The intern team worked with Gamer’s Outreach, a video game industry charity organization working to improve the lives of others through interactive entertainment, to purchase the Xbox systems at a steep discount using funds contributed by the Mott Golf Classic. Gamer’s Outreach also donated over 600 wireless controllers.
When Dai had to temporarily step away from the project to complete a study-abroad trip, another U-M student, Albert Yerman, filled in for the homestretch of the Xbox implementation project.
Nearly one year later, 225 patient rooms at Mott are equipped with Xbox systems.
The hospital has a library of games available for the Xboxes, many of which were donated by Microsoft. Microsoft also donated several one-month Xbox Live activation cards. Xbox Live allows patients to play video games online with friends and family at home. They can also stream movies and television shows via Xbox Live.
The Xbox 360s also work as a DVD player so kids can bring and watch their own movies, in addition to the free movies they can stream over the hospital’s in-room entertainment system, the GetWell Network.
Thanks to diligent work from the intern team and Mott Family Network volunteers, what was once estimated to cost nearly $500,000 for deployment costs, ended up only costing around $100,000 thanks to equipment donations, discounts and in-kind donations.
“When I first started, I never imagined all the tiny details that would need to be addressed. It was amazing to experience what it takes to develop a project of this magnitude, working with so many professionals from different areas at all levels of a large organization like University of Michigan Health System,” says Segarra. “Seeing all the details come together, and how excited all the children were was truly heartwarming. It was completely worth it.”
Parents and children love the new Xboxes. “There is no other time in the hospital when my son acts just like he was back home — it’s only when he’s playing on the Xbox,” one parent reported to hospital staff.
For the U-M interns and the other volunteers involved in the endeavor, there is no doubt of the impact the project is having for kids and families at the hospital.
“It’s been a great experience and I love to see the joy on the patients’ faces when they have the chance to get immersed in their games, even if just for a while,” says Dai.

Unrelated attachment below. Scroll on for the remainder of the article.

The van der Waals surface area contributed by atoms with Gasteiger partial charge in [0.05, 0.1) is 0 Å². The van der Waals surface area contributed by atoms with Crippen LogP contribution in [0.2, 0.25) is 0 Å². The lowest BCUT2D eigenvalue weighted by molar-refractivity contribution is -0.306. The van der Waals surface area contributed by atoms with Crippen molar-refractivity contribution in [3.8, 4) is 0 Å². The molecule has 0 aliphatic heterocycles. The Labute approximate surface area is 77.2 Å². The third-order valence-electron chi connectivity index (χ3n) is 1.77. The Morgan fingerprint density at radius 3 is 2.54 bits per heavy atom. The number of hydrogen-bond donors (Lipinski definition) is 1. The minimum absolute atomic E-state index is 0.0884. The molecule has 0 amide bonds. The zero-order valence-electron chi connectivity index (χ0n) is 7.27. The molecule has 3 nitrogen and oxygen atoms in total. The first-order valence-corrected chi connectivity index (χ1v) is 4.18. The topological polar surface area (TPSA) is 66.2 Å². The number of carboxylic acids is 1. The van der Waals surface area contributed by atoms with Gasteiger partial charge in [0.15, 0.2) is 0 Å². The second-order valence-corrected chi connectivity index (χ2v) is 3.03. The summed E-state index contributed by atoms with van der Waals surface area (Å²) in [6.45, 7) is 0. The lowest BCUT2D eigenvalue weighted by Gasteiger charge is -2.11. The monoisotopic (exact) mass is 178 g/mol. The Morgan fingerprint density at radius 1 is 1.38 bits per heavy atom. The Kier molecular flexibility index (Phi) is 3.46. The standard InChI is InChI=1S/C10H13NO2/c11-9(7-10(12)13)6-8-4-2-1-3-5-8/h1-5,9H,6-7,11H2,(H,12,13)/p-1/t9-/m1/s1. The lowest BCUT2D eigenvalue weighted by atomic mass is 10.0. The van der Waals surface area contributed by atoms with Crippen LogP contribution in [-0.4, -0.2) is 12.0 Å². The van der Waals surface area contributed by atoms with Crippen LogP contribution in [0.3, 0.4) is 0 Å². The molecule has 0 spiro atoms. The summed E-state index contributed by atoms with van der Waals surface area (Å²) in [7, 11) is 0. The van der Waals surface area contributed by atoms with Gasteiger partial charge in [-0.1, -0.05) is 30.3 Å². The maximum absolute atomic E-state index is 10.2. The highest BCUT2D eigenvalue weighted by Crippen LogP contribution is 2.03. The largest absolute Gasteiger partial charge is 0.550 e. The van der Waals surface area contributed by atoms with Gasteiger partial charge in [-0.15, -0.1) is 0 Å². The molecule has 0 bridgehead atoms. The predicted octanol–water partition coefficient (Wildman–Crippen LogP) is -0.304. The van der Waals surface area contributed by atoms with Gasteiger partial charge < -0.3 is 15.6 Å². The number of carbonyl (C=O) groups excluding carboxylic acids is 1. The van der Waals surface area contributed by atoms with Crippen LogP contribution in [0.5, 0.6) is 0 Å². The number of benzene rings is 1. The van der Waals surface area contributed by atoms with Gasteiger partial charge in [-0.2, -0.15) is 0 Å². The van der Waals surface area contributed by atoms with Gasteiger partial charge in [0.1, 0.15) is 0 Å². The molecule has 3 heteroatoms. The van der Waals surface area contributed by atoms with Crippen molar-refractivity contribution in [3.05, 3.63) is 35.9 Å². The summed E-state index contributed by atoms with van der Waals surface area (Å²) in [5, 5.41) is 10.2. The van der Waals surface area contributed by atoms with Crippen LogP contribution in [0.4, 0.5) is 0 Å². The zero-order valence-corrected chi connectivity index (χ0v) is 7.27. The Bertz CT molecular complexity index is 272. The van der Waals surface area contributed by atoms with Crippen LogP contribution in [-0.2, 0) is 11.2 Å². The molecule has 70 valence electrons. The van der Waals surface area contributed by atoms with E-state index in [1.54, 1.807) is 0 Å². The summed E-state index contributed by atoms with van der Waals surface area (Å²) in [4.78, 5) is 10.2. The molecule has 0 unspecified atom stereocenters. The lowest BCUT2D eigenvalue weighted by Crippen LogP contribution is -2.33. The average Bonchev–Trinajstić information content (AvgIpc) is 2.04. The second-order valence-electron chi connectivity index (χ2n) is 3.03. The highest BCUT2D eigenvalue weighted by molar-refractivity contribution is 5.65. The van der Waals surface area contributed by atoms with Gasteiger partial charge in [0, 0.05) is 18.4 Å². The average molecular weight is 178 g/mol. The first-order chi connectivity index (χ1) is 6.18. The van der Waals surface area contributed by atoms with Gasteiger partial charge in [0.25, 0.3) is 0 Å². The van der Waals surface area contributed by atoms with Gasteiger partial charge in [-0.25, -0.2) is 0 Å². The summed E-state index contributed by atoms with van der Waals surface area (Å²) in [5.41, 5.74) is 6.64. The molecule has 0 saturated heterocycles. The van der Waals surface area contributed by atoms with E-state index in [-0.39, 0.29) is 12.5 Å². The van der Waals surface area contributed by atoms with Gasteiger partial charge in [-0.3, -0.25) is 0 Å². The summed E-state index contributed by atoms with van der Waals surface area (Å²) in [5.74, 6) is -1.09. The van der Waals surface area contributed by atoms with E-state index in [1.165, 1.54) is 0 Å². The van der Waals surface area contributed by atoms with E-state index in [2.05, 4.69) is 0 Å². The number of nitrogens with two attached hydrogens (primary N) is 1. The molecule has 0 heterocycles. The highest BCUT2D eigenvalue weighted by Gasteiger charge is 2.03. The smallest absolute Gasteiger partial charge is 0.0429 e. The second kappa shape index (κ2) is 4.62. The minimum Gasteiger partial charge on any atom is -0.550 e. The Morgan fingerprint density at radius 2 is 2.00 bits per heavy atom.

C.S. Mott Children’s Hospital would like to thank the Mott Golf Classic for their generous financial support that made the Xbox 360 project possible. We would also like to recognize Efrain Segarra, Anna Dai and Albert Yerman, the interns primarily responsible for coordinating the Xbox 360 program start-up, as well as Nathan Haley, Kalpesh Unadkat and Eric Wolf, MCIT engineers who provided valuable help in providing security and engineering support, and Matt Plave for coordinating installation. In addition, we’d like to thank all the staff who contributed countless hours to the program’s success, including representatives from nursing, MCIT, biomed, child life, the GetWell Network, hospital administration, community relations and construction services.
Take the next steps:
- Support the Mott Family Network and Mott Golf Classic.
- Learn about University of Michigan Engineering’s Gaming for the Greater Good.
University of Michigan C.S. Mott Children’s Hospital is consistently ranked one of the best hospitals in the country. It was nationally ranked in all ten pediatric specialties in U.S. News Media Group’s “America’s Best Children’s Hospitals,” and among the 10 best children’s hospitals in the nation by Parents Magazine. In December 2011, the hospital opened our new 12-story, state-of-the-art facility offering cutting-edge specialty services for newborns, children and women.